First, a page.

Blog Article

Change the Way the Feds Collect Attendance Data

July 30, 2015

Two years ago, the federal government took an enormous step toward providing the first national data on chronic absenteeism. The Education Department’s Office of Civil Rights  (OCR) asked the school districts it surveys to report how many students are missing 15 or more days in a school year. The data will be released for the first time next spring, providing a font of information about the who, what and where of chronic absence. We can’t wait to dig into it.

But we want more. OCR is asking for input by Monday, Aug. 3, on its Civil Rights Data Collection program, and Attendance Works is submitting these comments. We encourage you to submit comments as well on this link. Feel free to lift any or all of the comments we’ve developed.

Chiefly we want OCR to change its definition of chronic absence from missing 15 days to missing 10 percent of the school year. There are several reasons.

  1.  Greater inclusion of highly mobile, homeless and foster children: These groups, all of whom have among the highest rates of absenteeism, often move in and out of schools or even districts before accruing 15 absences in a year. Thus, OCR’s current measure could undercount the absenteeism problem among some of our most vulnerable populations. When Utah looked at data for all its districts, it found that homeless students were 2.5 times more likely and mobile students were 4.2 times more likely to be chronically absent than their peers. All states should have access to this sort of information.
  2. Better comparison across states: A percentage provides a better metric for comparison across states, which vary widely in the length of the school year. Fifteen absences mean something different when the school year is 170 days, vs. 190 days. A 10% metric provides a standard for comparing state to state, a key role of OCR’s data collection efforts. Also, using the 10% measure ensures that districts that require more school days would not be penalized, given that a longer school year increases the likelihood of a student reaching the 15-day threshold.
  3. Alignment with research and state policy: Researchers are increasingly defining chronic absence as missing 10% or more of the school year and are producing a body of research that shows the decidedly negative consequences of missing that much school: weaker social skills in kindergarten, difficulty reading in third grade, higher retention rates and increased dropout rates. Some states – including California, Connecticut, Hawaii, Indiana, Ohio and Oregon – have adopted that definition.. By using a 10% measure, OCR would align its data collection with that of leading researchers and several states..
  4. Ease of calculation: Providing a percentage of days is not that much harder than providing a number. Once a district has calculated how many days a student missing, data teams can convert the number into a percentage. Attendance Works offers free data tools for anyone having trouble making the conversion. In California, Eagle Software, which produces the AERIES student information system used by nearly half of the state’s districts, has created a easy-to-use download into these attendance tracking tools and is working to add chronic absence tracking into its real-time data dashboards.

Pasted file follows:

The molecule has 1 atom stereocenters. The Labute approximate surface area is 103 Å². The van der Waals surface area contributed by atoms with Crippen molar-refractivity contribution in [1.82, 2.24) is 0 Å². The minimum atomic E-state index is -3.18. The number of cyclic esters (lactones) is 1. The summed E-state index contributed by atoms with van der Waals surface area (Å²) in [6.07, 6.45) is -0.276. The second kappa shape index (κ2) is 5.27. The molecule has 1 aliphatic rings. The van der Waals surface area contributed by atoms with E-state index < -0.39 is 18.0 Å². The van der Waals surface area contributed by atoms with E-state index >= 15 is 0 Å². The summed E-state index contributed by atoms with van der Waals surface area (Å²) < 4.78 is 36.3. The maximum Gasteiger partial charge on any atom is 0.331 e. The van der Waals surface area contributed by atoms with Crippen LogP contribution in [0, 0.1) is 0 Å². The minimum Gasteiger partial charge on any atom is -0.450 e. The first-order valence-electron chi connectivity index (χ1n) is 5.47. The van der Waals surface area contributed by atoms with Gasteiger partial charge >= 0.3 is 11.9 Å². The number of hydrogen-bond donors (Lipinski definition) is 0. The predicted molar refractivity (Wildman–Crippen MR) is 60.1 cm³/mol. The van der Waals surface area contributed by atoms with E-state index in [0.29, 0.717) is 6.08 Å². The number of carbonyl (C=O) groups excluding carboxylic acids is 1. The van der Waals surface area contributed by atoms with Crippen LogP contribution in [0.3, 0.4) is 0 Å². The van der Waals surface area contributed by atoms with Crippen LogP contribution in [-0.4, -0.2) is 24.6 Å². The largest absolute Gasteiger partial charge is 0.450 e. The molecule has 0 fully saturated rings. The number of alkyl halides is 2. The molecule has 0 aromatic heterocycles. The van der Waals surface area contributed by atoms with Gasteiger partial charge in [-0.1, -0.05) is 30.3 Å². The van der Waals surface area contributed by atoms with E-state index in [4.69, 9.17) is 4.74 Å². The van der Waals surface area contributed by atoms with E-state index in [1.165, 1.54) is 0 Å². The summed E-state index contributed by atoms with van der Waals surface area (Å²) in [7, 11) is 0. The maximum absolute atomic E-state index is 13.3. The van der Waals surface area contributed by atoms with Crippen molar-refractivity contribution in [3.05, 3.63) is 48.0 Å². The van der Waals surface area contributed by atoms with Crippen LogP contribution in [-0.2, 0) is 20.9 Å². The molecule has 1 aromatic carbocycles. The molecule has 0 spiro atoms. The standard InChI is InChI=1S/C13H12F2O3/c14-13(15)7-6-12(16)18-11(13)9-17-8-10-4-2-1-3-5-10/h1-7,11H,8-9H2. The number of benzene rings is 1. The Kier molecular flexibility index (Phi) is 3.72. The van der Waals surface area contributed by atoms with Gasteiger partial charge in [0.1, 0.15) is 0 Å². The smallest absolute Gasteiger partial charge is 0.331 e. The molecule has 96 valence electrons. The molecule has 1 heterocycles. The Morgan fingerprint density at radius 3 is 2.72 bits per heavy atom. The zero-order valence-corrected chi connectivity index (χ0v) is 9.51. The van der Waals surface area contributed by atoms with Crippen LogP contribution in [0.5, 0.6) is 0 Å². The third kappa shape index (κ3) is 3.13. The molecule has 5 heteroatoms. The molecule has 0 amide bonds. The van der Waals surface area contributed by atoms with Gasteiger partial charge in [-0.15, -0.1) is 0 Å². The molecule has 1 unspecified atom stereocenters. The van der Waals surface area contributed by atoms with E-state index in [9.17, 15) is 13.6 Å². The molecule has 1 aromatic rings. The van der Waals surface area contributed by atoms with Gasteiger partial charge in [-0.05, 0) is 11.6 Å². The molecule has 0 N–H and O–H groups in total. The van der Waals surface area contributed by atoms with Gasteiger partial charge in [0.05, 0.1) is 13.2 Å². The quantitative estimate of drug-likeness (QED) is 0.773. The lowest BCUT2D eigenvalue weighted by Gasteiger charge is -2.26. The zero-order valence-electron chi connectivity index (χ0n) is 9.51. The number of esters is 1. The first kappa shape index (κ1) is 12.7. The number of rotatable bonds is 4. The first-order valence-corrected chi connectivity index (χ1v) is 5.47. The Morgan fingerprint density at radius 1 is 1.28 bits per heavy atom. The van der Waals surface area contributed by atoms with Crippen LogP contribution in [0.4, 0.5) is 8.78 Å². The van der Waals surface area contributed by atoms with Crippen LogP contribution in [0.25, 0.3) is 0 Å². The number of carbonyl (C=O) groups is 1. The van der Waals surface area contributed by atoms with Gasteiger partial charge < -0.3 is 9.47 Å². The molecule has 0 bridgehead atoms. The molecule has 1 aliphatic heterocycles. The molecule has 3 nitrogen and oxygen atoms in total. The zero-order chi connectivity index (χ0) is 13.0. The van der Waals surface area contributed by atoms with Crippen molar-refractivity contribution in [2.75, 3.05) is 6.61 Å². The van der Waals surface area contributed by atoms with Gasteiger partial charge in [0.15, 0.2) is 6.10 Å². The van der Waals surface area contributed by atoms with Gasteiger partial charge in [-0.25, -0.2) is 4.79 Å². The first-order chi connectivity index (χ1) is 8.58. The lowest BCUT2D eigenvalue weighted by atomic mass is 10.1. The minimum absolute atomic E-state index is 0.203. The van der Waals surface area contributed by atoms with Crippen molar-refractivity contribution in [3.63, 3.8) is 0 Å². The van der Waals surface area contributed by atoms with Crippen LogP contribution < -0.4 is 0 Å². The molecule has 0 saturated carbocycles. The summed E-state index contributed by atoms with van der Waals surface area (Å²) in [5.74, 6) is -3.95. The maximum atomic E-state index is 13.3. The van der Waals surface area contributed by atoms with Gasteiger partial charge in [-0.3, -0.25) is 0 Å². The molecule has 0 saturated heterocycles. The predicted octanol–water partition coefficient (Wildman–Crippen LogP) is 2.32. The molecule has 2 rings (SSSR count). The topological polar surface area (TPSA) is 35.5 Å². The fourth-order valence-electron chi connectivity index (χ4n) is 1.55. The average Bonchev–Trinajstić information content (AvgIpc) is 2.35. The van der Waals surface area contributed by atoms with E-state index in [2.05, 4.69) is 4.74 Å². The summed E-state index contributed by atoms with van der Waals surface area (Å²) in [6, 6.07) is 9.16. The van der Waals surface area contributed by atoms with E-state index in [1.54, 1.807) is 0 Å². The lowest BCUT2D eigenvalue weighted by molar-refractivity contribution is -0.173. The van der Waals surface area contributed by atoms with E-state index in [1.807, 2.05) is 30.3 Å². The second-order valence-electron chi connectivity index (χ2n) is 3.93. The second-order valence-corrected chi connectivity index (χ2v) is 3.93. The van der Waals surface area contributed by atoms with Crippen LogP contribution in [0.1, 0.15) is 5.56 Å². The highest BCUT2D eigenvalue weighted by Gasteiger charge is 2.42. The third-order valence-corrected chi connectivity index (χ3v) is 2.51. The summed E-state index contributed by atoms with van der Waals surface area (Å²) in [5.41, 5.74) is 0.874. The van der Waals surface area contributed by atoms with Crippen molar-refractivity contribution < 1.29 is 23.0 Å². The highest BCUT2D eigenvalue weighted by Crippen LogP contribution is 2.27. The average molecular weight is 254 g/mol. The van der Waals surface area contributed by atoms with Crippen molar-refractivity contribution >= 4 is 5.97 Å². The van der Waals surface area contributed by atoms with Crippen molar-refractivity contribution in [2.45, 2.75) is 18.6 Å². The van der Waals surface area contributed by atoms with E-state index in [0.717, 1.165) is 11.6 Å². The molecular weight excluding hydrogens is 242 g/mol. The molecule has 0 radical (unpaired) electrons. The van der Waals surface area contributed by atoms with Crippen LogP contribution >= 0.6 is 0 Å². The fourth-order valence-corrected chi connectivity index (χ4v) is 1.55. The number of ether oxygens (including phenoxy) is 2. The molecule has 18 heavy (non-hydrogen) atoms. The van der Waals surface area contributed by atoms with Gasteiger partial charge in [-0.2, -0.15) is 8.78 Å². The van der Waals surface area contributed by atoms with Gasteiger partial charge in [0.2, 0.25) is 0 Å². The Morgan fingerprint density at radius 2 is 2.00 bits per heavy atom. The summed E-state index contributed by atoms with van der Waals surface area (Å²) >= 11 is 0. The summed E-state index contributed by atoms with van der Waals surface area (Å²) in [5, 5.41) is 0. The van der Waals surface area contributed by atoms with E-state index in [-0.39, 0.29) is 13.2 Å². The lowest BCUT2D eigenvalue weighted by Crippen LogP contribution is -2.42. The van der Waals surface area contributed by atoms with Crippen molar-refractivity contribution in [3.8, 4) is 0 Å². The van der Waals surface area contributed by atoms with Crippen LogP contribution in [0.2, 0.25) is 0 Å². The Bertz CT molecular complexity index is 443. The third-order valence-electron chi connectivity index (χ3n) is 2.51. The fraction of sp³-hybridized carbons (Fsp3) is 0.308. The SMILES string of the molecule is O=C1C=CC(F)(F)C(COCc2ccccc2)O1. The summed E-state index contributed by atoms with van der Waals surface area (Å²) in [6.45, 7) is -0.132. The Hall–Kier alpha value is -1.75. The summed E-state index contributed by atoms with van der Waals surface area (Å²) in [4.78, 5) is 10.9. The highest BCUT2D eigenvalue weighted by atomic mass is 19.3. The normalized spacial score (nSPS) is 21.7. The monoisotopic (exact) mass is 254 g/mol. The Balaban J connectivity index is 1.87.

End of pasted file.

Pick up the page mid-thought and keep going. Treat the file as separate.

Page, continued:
In addition to changing the definition, we’re asking OCR to request chronic absence information by grade level,  along with existing information on race, ethnicity and demographic status such as students with disabilities and students with English as a second language. Without grade level breakouts, OCR and school districts could miss the fact chronic absenteeism often starts as early as kindergarten and first grade, slowing development of key academic and social skills needed to succeed in school. key populations affected by chronic absence.. There is a precedent for collecting grade level data as CRDC currently tracks retention by grade level.

Like OCR, we see data collection as essential to ensuring that all children, especially those from protected classes, have an equal opportunity to learn. Attendance data, used properly, can be an early warning sign that a student, a school or an entire district is headed off track. But too many places miss that warning signal because they focus only on how many students show up every day or on truancy or unexcused absences. In both cases, they fail to realize the toll that excused absences can take on student achievement. All states need sufficient data to assess what schools, communities and student groups have the biggest problems. OCR can compel that data collection with a requirement for requiring the number of students who miss 10% of the school year.



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